North Carolina R+3 Rep Rep Split Rep 9-4 Rep Rep Rep Rep 10-3
North Dakota R+10 Rep Rep Split Rep 1-0 Rep Rep Split Rep 1-0
Ohio R+1 Rep Rep Split Rep 12-4 Rep Rep Split Rep 12-4
Oklahoma R+19 Rep Rep Rep Rep 5-0 Rep Rep Rep Rep 5-0
Oregon D+5 Dem Dem Dem Dem 4-1 Dem Dem Dem Dem 4-1
Pennsylvania D+1 Rep Rep Split Rep 13-5 Dem Rep Split Rep 13-5
Rhode Island D+11 Dem Dem Dem Dem 2-0 Dem Dem Dem Dem 2-0
South Carolina R+8 Rep Rep Rep Rep 6-1 Rep Rep Rep Rep 6-1
South Dakota R+10 Rep Rep Split Rep 1-0 Rep Rep Rep Rep 1-0
Tennessee R+12 Rep Rep Rep Rep 7-2 Rep Rep Rep Rep 7-2
Texas R+10 Rep Rep Rep Rep 24-12 Rep Rep Rep Rep 25-11
Utah R+22 Rep Rep Rep Rep 3-1 Rep Rep Rep Rep 4-0
Vermont D+16 Dem Dem Split D/I Dem 1-0 Dem Dem Split D/I Dem 1-0
Virginia Even Dem Rep Dem Rep 8-3 Dem Rep Dem Rep 8-3
Washington D+5 Dem Split Dem Dem 6-4 Dem Split Dem Dem 6-4
West Virginia R+13 Dem Dem Dem Rep 2-1 Dem Rep Split Rep 3-0
Wisconsin D+2 Rep Rep Split Rep 5-3 Rep Rep Split Rep 5-3
Wyoming R+22 Rep Rep Rep Rep 1-0 Rep Rep Rep Rep 1-0
United States Even Rep 29-21 Rep 27-19 Dem 55-45[60] Rep 233-199 Rep 31-18 Rep 30-11 Rep 54-46[60] Rep 247-188

Viewership

Source: adweek

References

  1. ^ "2010 Primary Dates and Seats Up". September 23, 2009. Retrieved 2010. 
  2. ^ Hagedorn, Elizabeth (November 4, 2014). "How 2014's midterm elections became the most expensive ever". Atlanta Journal-Constitution. Retrieved 2014. 
  3. ^ a b Alter, Charlotte. "Voter Turnout in Midterm Elections Hits 72-Year Low". Time. Retrieved 2014. 
  4. ^ a b c d e f Charlotte Alter (November 10, 2014). "2014 midterm election turnout lowest in 70 years". PBS. Retrieved 2014. 
  5. ^ a b c d e f "2014 November General Election Turnout Rates". United States Elections Project. November 7, 2014. Retrieved 2014.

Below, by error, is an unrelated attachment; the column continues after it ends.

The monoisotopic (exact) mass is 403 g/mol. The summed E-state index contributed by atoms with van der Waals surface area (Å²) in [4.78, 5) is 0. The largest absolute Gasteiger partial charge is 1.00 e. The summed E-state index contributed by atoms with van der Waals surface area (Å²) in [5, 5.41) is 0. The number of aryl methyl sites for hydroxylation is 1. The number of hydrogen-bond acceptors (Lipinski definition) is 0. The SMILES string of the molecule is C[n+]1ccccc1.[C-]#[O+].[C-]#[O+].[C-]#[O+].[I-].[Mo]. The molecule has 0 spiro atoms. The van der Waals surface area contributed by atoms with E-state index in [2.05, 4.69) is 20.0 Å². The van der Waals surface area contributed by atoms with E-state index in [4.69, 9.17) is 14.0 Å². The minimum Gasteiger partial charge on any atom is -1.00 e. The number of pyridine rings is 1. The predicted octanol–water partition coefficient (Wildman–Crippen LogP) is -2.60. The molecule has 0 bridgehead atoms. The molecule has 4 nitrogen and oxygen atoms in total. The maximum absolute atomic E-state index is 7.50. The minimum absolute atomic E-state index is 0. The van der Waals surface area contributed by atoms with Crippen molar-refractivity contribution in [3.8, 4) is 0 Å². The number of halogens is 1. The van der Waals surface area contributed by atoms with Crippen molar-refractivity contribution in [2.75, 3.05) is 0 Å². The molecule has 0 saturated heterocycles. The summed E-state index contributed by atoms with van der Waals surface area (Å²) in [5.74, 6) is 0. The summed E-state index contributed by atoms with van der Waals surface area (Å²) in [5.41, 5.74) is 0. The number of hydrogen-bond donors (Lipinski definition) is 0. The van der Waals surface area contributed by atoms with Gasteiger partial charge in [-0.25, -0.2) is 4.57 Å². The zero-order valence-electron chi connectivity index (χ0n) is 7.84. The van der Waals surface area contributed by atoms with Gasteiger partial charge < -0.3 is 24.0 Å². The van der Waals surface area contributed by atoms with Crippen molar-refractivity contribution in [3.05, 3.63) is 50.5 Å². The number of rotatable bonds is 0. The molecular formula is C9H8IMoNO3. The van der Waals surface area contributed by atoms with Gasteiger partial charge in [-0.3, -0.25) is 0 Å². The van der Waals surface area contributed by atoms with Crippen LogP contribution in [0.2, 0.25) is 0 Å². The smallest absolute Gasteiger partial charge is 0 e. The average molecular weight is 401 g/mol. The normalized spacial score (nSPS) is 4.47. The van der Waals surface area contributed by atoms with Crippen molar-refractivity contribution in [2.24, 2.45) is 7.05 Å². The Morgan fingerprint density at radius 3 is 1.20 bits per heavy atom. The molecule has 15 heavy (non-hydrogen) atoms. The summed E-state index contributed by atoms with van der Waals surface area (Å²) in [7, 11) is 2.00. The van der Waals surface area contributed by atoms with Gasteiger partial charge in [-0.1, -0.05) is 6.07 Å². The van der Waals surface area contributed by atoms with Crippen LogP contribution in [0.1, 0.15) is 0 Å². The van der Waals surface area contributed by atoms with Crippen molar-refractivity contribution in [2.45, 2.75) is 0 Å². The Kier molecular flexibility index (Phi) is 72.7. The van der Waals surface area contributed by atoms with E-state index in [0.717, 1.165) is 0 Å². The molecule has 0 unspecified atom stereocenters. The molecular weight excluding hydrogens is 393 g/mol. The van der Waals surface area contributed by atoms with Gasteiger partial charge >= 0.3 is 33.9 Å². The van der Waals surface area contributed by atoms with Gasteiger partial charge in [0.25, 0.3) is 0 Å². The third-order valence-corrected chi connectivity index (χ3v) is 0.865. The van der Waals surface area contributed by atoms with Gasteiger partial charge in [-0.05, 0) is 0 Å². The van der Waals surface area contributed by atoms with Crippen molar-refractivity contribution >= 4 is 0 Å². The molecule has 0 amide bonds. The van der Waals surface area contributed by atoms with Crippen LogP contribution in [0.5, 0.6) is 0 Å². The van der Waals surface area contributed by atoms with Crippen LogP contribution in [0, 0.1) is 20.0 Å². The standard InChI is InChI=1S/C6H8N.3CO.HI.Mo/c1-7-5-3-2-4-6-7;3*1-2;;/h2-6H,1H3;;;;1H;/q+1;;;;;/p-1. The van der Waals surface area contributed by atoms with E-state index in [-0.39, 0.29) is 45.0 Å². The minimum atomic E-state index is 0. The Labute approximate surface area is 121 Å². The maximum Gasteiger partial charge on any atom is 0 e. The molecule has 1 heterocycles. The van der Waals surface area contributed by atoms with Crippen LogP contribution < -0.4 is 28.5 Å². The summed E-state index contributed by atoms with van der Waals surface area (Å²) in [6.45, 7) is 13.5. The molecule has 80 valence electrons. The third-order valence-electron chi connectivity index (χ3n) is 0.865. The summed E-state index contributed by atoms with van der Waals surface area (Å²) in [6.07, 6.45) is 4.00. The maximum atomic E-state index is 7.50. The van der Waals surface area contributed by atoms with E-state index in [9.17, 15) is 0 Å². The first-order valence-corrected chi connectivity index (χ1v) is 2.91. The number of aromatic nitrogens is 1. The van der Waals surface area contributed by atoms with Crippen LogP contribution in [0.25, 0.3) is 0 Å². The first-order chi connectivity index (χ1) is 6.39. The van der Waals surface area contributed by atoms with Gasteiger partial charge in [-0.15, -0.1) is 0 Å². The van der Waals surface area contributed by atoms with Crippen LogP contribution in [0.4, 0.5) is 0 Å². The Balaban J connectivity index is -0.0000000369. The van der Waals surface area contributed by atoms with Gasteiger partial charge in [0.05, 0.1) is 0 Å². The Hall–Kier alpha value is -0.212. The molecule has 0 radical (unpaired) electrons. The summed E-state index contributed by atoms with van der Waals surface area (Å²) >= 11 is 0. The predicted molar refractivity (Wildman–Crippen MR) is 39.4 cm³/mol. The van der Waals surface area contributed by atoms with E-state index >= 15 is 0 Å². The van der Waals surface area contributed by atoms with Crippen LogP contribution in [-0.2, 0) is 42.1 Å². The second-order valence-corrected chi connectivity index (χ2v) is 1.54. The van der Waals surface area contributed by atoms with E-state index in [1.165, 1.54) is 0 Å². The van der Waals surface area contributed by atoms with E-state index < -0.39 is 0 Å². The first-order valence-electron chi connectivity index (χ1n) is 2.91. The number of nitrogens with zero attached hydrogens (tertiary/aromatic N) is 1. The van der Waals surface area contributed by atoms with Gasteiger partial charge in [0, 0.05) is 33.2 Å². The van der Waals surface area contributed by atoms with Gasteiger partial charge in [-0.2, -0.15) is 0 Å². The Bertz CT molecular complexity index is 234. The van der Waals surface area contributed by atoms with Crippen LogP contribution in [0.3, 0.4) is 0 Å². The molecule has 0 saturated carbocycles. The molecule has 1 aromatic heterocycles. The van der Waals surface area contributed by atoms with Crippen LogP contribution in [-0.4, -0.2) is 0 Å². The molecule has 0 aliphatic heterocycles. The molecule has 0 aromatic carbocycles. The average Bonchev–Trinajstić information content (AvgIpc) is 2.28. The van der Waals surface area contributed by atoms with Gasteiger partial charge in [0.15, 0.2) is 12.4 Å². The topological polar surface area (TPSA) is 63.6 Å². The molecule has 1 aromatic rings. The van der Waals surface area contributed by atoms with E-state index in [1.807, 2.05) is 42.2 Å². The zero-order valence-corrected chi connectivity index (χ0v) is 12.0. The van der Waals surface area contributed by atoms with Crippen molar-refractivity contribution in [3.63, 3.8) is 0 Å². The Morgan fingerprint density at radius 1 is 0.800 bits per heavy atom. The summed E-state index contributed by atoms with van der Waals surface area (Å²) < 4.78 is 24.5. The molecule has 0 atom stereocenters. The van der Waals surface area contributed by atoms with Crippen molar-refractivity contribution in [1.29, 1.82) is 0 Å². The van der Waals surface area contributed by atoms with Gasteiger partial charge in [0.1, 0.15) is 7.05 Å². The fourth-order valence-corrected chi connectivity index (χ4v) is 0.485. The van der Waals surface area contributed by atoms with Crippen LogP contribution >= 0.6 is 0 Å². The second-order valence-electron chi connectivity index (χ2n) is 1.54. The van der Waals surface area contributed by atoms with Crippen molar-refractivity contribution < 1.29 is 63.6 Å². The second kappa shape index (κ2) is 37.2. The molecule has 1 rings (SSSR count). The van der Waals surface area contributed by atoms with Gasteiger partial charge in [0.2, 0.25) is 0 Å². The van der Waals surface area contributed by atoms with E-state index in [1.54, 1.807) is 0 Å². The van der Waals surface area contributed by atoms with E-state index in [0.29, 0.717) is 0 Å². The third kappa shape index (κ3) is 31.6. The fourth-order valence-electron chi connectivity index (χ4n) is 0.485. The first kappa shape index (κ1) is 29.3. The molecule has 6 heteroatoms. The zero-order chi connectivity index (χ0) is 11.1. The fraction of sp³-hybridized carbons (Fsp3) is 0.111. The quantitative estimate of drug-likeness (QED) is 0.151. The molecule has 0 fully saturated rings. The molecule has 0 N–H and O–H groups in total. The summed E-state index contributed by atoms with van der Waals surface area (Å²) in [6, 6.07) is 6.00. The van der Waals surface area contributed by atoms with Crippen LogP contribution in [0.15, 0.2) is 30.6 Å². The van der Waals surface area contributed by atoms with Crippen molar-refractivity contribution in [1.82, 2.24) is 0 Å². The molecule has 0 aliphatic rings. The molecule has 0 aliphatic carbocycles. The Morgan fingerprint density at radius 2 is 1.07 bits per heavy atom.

6. ^ "2014 Elections Coverage". Fox News Channel. November 4, 2014. Retrieved 2014. 
  7. ^ "National Election Results (Governor)". Washington Post. November 4, 2014. Retrieved 2014. 
  8. ^ Pierog, Karen. "Republicans gain big in state legislative elections | Reuters". Reuters. Retrieved 2014. 
  9. ^ a b "Nearly half of Americans will now live in states under total GOP control". The Washington Post. Retrieved 2014. 
  10. ^ a b "The Other GOP Wave: State Legislatures &#124". RealClearPolitics. Retrieved 2014. 
  11. ^ Gary C. Jacobson, "Obama and Nationalized Electoral Politics in the 2014 Midterm." Political Science Quarterly (2015) 130#1 pp: 1-25. online
  12. ^ "Income gap takes shape as central issue for both parties ahead of 2014 midterms". Washington Post. January 6, 2014. 
  13. ^ Page, Susan (April 10, 2014). "Poll: Health law's campaign clout bad news for Democrats". USA Today. 
  14. ^ Schor, Elana (October 14, 2014). "The incredible shrinking Keystone". Politico. Retrieved 2014. 
  15. ^ Mooney, Chris (October 27, 2014). "Environmental groups are spending an unprecedented $85 million in the 2014 elections". Washington Post. Retrieved 2014. 
  16. ^ Davenport, Coral, "Meager Returns for the Democrats' Biggest Donor, New York Times, 6 November 2014
  17. ^ Fung, Brian (November 4, 2014). "Net neutrality was the biggest tech issue of the year. But nobody campaigned on it.". The Washington Post. 
  18. ^ Rothenberg, Stuart. "President George W. Obama Meets the Midterms". Roll Call. Retrieved 2014. 
  19. ^ "Little Enthusiasm, Familiar Divisions After the GOP's Big Midterm Victory". Pew Research Center. November 12, 2014. Retrieved 2014. 
  20. ^ "The worst voter turnout in 72-years". The New York Times. November 12, 2014. 
  21. ^ Bump, Philip (November 5, 2014). "It's all but official: This will be the most dominant Republican Congress since 1929". Washington Post. Retrieved 2014. 
  22. ^ "Statistics of the Congressional Election of November 4, 2014". U.S. House of Reps, Office of the Clerk. Retrieved 2017. 
  23. ^ "2014 gubenatorial elections". RealClearPolitics. 
  24. ^ Wilson, Reid (November 5, 2014). "Party switch gives Republicans control of West Virginia Senate". The Washington Post. Retrieved 2014. 
  25. ^ Pierog, Karen (November 5, 2014). "Republicans gain big in state legislative elections". Reuters. Retrieved 2014. 
  26. ^ "Statistics of the Congressional Election of November 4, 2014". U.S. House of Reps, Office of the Clerk. Retrieved 2017. 
  27. ^ "Mitch Landrieu Is Re-elected Mayor of New Orleans". New York Times. February 2, 2014. Retrieved 2014.